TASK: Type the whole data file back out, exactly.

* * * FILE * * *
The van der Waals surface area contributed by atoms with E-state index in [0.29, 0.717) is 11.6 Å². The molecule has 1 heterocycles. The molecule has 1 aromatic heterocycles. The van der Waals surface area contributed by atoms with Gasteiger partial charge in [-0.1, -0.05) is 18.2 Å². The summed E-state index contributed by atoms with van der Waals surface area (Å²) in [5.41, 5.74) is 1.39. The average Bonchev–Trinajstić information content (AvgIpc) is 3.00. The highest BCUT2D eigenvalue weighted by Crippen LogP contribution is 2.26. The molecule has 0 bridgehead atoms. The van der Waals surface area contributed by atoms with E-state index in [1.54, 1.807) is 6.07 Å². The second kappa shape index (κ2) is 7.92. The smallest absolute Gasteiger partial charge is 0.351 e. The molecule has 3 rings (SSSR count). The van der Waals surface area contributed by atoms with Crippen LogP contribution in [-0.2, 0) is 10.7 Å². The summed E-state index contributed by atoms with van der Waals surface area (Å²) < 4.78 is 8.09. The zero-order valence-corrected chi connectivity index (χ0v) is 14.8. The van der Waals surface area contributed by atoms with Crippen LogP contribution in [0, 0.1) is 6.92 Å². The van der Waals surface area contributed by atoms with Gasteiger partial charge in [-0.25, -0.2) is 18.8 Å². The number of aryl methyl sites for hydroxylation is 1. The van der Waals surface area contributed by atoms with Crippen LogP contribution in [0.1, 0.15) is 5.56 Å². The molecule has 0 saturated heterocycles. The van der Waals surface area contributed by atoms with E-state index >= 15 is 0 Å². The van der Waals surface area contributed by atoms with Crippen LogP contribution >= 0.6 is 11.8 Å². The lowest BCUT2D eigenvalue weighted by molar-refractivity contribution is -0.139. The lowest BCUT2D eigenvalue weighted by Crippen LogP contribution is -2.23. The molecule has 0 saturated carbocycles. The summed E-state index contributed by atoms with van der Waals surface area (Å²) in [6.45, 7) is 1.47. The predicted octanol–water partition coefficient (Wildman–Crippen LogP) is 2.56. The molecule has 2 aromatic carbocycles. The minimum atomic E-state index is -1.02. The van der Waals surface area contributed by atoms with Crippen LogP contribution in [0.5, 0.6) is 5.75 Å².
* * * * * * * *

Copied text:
The van der Waals surface area contributed by atoms with E-state index in [0.29, 0.717) is 11.6 Å². The molecule has 1 heterocycles. The molecule has 1 aromatic heterocycles. The van der Waals surface area contributed by atoms with Gasteiger partial charge in [-0.1, -0.05) is 18.2 Å². The summed E-state index contributed by atoms with van der Waals surface area (Å²) in [5.41, 5.74) is 1.39. The average Bonchev–Trinajstić information content (AvgIpc) is 3.00. The highest BCUT2D eigenvalue weighted by Crippen LogP contribution is 2.26. The molecule has 0 bridgehead atoms. The van der Waals surface area contributed by atoms with E-state index in [1.54, 1.807) is 6.07 Å². The second kappa shape index (κ2) is 7.92. The smallest absolute Gasteiger partial charge is 0.351 e. The molecule has 3 rings (SSSR count). The van der Waals surface area contributed by atoms with Crippen LogP contribution in [-0.2, 0) is 10.7 Å². The summed E-state index contributed by atoms with van der Waals surface area (Å²) < 4.78 is 8.09. The zero-order valence-corrected chi connectivity index (χ0v) is 14.8. The van der Waals surface area contributed by atoms with Crippen LogP contribution in [0, 0.1) is 6.92 Å². The van der Waals surface area contributed by atoms with Gasteiger partial charge in [-0.25, -0.2) is 18.8 Å². The number of aryl methyl sites for hydroxylation is 1. The van der Waals surface area contributed by atoms with Crippen LogP contribution in [0.1, 0.15) is 5.56 Å². The molecule has 0 saturated heterocycles. The van der Waals surface area contributed by atoms with E-state index >= 15 is 0 Å². The van der Waals surface area contributed by atoms with Crippen LogP contribution >= 0.6 is 11.8 Å². The lowest BCUT2D eigenvalue weighted by molar-refractivity contribution is -0.139. The lowest BCUT2D eigenvalue weighted by Crippen LogP contribution is -2.23. The molecule has 0 saturated carbocycles. The summed E-state index contributed by atoms with van der Waals surface area (Å²) in [6.45, 7) is 1.47. The predicted octanol–water partition coefficient (Wildman–Crippen LogP) is 2.56. The molecule has 2 aromatic carbocycles. The minimum atomic E-state index is -1.02. The van der Waals surface area contributed by atoms with Crippen LogP contribution in [0.5, 0.6) is 5.75 Å².